Straight Talk: Using Ozone as a Disinfectant [Video]
NORTHBROOK, Ill.—April 22, 2020—In this edition of Straight Talk with Jeff Cross, David Hart, founder of RamAir International, discusses how ozone can be used as a disinfectant in buildings during the COVID-19 pandemic. Hart, an ozone expert and the patent-holder for the OzoGen 16g machine, says that while ozone generators are well known for their odor removal capabilities, many cleaners may not be aware that ozone is an effective disinfectant as well.
Liquid disinfectants are backordered all over the industry, but an ozone generator can essentially turn air into a disinfectant without needing any additional tools or materials. As a gas, ozone is also able to penetrate areas that a liquid cannot reach, which makes it extremely useful for disinfecting entire indoor areas.
Hart explains that ozone is created by ozone generators, which draw in ambient air and break apart oxygen molecules into single atoms. These atoms combine with other oxygen molecules to create O3 or ozone. Technicians are not present while the generators work, which reduces exposure to contaminated environments and use of PPE. About an hour after the generator shuts off, the ozone reverts to regular oxygen, and the space is cleaned and safe to enter.
Although ozone is an effective disinfectant, it won’t be found on the EPA N-List because it’s not the type of substance the EPA certifies. “Ozone is not on that list because it is generated by a machine; it’s not applied physically by hand to surfaces,” Hart explains. However, in recent weeks, Hart has consulted with experts on disinfection and the coronavirus, including Dr. Paul Meechan, former advisor for the CDC and current science advisor for GBAC. In their conversation about ozone’s efficacy on SARS-CoV-2, Dr. Meechan said, “Does ozone work? You betcha.”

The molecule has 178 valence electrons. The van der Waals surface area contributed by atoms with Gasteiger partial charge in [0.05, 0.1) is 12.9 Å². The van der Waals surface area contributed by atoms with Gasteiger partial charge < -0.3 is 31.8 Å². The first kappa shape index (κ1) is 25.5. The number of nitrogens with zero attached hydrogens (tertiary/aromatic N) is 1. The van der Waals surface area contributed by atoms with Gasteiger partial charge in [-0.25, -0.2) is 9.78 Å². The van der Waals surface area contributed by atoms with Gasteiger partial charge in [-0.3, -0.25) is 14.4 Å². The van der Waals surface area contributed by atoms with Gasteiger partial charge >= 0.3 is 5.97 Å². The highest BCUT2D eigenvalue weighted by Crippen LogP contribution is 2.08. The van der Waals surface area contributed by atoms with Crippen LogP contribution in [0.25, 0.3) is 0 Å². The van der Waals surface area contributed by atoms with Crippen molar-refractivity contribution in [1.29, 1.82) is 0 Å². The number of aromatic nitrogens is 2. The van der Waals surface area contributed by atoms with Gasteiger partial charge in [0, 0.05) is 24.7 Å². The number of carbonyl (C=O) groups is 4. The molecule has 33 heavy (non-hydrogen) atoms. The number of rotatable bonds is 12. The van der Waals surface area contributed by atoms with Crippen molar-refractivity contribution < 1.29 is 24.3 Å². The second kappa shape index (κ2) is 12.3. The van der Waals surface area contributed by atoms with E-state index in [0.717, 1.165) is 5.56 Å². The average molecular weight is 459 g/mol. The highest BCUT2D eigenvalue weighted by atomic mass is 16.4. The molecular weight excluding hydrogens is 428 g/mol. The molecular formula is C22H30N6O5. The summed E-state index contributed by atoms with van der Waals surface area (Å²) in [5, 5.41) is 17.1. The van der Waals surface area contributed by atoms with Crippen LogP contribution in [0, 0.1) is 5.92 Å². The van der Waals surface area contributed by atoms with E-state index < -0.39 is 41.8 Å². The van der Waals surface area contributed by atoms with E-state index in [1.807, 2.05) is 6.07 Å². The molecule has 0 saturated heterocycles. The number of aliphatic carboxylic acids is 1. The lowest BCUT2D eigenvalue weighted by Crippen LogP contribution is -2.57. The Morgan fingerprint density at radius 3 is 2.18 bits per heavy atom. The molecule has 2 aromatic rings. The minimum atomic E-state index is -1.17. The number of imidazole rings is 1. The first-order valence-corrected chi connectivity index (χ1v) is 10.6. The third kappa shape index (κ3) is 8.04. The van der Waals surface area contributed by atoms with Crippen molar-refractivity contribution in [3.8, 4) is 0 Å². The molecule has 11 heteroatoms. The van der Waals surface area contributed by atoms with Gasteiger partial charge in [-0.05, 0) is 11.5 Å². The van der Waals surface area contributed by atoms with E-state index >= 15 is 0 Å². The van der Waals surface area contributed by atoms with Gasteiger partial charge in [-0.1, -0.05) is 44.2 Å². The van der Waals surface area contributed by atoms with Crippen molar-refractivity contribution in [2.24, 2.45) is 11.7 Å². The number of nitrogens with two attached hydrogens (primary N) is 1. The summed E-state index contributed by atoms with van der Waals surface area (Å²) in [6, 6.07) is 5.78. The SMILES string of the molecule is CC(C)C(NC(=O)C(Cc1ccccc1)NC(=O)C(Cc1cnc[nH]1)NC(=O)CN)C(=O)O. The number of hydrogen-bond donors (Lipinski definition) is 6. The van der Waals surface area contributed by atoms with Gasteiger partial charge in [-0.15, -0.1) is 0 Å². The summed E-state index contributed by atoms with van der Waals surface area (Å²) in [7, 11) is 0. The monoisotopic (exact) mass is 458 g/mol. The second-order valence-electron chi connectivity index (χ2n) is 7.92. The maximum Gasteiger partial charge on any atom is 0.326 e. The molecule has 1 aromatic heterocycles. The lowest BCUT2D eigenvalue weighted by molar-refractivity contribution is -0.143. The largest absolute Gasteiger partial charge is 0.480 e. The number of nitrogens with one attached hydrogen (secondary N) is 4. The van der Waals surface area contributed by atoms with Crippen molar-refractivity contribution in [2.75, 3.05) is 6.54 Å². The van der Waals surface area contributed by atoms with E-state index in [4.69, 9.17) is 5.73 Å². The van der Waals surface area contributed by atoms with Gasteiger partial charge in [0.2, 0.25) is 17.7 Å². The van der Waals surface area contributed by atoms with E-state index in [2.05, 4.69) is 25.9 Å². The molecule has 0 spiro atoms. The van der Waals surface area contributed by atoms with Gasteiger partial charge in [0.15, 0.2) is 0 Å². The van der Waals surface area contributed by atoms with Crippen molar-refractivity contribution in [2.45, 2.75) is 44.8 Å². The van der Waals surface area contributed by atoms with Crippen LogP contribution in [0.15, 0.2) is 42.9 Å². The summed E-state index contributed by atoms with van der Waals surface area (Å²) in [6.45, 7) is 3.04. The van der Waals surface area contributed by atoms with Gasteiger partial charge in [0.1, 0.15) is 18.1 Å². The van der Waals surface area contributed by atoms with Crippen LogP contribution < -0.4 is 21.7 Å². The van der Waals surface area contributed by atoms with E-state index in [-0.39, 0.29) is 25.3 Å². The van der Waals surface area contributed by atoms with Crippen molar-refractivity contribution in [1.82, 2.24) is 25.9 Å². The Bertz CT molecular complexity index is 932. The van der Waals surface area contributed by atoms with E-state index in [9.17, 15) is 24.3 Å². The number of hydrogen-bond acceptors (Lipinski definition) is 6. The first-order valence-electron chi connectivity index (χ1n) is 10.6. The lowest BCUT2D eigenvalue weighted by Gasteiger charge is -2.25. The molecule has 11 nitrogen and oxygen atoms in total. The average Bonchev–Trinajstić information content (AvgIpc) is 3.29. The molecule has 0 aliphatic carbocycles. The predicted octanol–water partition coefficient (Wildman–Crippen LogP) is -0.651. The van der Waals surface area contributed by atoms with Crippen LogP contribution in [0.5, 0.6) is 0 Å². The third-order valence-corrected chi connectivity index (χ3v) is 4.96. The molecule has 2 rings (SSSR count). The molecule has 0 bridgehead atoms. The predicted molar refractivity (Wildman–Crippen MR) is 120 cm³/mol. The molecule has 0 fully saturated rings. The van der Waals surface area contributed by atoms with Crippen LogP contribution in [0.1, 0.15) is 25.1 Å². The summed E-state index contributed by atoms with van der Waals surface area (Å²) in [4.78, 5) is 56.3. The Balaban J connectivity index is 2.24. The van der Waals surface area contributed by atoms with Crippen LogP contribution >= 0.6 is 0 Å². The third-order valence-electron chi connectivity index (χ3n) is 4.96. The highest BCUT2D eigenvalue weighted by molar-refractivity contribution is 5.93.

Ozone inactivates SARS-CoV-2 by oxidizing and dissolving the membrane or envelope of the virus—in the same manner that liquid disinfectants are used to break the envelope of the virus—and it doesn’t take much ozone to do it. “One ppm is a pretty entry level concentration of ozone,” Hart said. “If you have a decent ozone generator, you can reach that pretty quickly, and according to Dr. Meechan, within seconds you should be able to solubilize that membrane,” said Hart.
According to Hart, the benefits of ozone generators are numerous. In addition to being highly effective against SARS-CoV-2, the machines are easy to use, reasonably priced, and they don’t require the continued purchase of liquid disinfectant to do the job. They are also safer for contaminated environments since technicians do not have to perform hands-on cleaning.
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